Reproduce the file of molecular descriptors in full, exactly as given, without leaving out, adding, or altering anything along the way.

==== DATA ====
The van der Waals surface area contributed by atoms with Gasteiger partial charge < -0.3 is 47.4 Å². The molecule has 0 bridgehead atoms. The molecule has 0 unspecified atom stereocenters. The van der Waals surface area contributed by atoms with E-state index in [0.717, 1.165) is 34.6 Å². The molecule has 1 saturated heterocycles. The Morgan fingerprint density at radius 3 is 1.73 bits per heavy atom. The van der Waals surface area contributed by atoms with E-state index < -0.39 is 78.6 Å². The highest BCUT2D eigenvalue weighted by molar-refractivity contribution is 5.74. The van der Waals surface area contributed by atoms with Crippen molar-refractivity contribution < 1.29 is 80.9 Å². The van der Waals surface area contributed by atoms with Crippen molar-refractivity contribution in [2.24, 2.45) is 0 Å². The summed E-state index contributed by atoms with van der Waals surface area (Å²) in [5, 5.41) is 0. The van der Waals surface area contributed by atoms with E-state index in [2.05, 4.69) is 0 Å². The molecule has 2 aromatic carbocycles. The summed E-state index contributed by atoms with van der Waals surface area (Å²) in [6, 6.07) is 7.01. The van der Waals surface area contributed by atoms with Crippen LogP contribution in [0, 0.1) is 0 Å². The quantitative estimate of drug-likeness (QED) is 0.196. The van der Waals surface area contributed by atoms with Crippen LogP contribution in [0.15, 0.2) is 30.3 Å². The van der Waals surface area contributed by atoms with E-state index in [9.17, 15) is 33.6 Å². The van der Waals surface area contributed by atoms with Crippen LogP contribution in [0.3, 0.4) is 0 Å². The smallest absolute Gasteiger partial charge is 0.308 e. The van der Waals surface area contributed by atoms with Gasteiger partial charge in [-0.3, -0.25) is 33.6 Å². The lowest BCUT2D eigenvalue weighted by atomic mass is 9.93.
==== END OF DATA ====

The van der Waals surface area contributed by atoms with Gasteiger partial charge < -0.3 is 47.4 Å². The molecule has 0 bridgehead atoms. The molecule has 0 unspecified atom stereocenters. The van der Waals surface area contributed by atoms with E-state index in [0.717, 1.165) is 34.6 Å². The molecule has 1 saturated heterocycles. The Morgan fingerprint density at radius 3 is 1.73 bits per heavy atom. The van der Waals surface area contributed by atoms with E-state index < -0.39 is 78.6 Å². The highest BCUT2D eigenvalue weighted by molar-refractivity contribution is 5.74. The van der Waals surface area contributed by atoms with Crippen molar-refractivity contribution < 1.29 is 80.9 Å². The van der Waals surface area contributed by atoms with Crippen molar-refractivity contribution in [2.24, 2.45) is 0 Å². The summed E-state index contributed by atoms with van der Waals surface area (Å²) in [5, 5.41) is 0. The van der Waals surface area contributed by atoms with E-state index in [2.05, 4.69) is 0 Å². The molecule has 2 aromatic carbocycles. The summed E-state index contributed by atoms with van der Waals surface area (Å²) in [6, 6.07) is 7.01. The van der Waals surface area contributed by atoms with Crippen LogP contribution in [0, 0.1) is 0 Å². The quantitative estimate of drug-likeness (QED) is 0.196. The van der Waals surface area contributed by atoms with Crippen LogP contribution in [0.15, 0.2) is 30.3 Å². The van der Waals surface area contributed by atoms with E-state index in [9.17, 15) is 33.6 Å². The van der Waals surface area contributed by atoms with Crippen LogP contribution in [0.3, 0.4) is 0 Å². The smallest absolute Gasteiger partial charge is 0.308 e. The van der Waals surface area contributed by atoms with Gasteiger partial charge in [-0.3, -0.25) is 33.6 Å². The lowest BCUT2D eigenvalue weighted by atomic mass is 9.93.